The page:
6 Tips on How To Avoid COVID-19 Anxiety as a Parent
With news of COVID-19 being thrown at us from every angle, it is common that most of us are experiencing anxiety or stress due to the constant stimulation. As the world practices social distancing, we are now more connected online, than ever. The goal is to boost our immunity while staying safe and isolating at home, but lets face it something as big as a global pandemic is bound to trigger stress. In turn, stress lowers immunity, and when you add in lost sleep, that toll rises higher. This directly affects good decision-making and when you're a parent, decision-making is pretty much a daily job requirement.
Here are some small tips to incorporate in your ‘new’ routine to create balance, and manage your COVID-19 anxiety.
1. Choose when you'll check in.
There's a time and a place for everything, including when to consume COVID-19 news. It is best that the time you choose to catch up on all current events is not right before bed, because losing sleep will only amp up anxiety. It’s also best not to get distracted by COVID-19 news when the kids need your attention, getting interrupted while reading something stressful can easily cause an overreaction—and cause you to pass your upset on to your kid. Designating a time to read the news will make it easier to refrain from obsessing over your phone all day “just in case” there's news.
2. Give yourself time to process
In addition to time to check in on current news, you also need time and space to digest what you've learned. So, try reading the news just before you do an activity, such as cooking dinner, going on a walk, or loving on your pet. Physical movement and specific objective will help quiet your mind.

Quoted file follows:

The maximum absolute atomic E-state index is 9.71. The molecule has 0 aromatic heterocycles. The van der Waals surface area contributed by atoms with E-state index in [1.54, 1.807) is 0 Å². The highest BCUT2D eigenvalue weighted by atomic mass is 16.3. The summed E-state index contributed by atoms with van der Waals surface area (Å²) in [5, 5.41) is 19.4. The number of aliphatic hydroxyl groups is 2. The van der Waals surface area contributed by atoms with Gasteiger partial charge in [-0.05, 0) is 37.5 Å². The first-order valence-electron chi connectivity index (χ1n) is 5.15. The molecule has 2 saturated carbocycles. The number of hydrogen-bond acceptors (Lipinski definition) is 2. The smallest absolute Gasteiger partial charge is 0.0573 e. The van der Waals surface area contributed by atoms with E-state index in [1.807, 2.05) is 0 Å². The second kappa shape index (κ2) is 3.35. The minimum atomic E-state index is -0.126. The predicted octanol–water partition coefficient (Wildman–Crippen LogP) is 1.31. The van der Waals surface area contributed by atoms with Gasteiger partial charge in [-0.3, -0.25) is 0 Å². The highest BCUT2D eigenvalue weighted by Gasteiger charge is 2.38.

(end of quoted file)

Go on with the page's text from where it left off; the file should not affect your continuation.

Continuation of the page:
3. Schedule your worry time.
Give yourself permission to worry during a specific and finite period of time a day. Write down or share out loud with someone you trust, everything you're anxious about. Writing and sharing helps get all that stress and anxiety out of your head and onto the page, so that you don't have to keep re-hashing it in your mind.
4. Stay connected.
Reach out to your circle when you need comfort. Self isolating can get lonely especially for those who are used to a lifestyle of seeing friends and family on a regular basis. Schedule check-ins via Facetime, Zoom or House party - seeing your loved ones faces will make you feel more at ease that we are all in this together. Make sure to check in on your friends and family even if you are feeling a-okay in isolation, someone may need your comfort.
5. Be honest with your kids without telling too much.
Kids can sense fear. If they ask questions or share that they're scared and you tell them not to worry, it's likely to backfire. Tell them the truth, which is that you don't know exactly what's going to happen, and even that you at times worry about it, but that you and their other care providers are doing all you can to keep them safe. And don't forget the magic words: that this is all temporary and as long as we do our part to stay home and stay safe things will go back to normal.
6. Don’t forget self-care.
Tough times are when you need the steadiness of self-care the most—now is not the time to toss your self-care methods out the window. If you need additional incentive to do the things that help you feel calmer, remember that kids watch you to learn how they should respond to crises. Let them see you doing a couple of yoga poses, journaling or going for a walk to clear your head. Tell them why you're doing it - “this helps me feel better” and maybe even have them join you. By taking care of yourself you'll spread calmness instead of anxiety.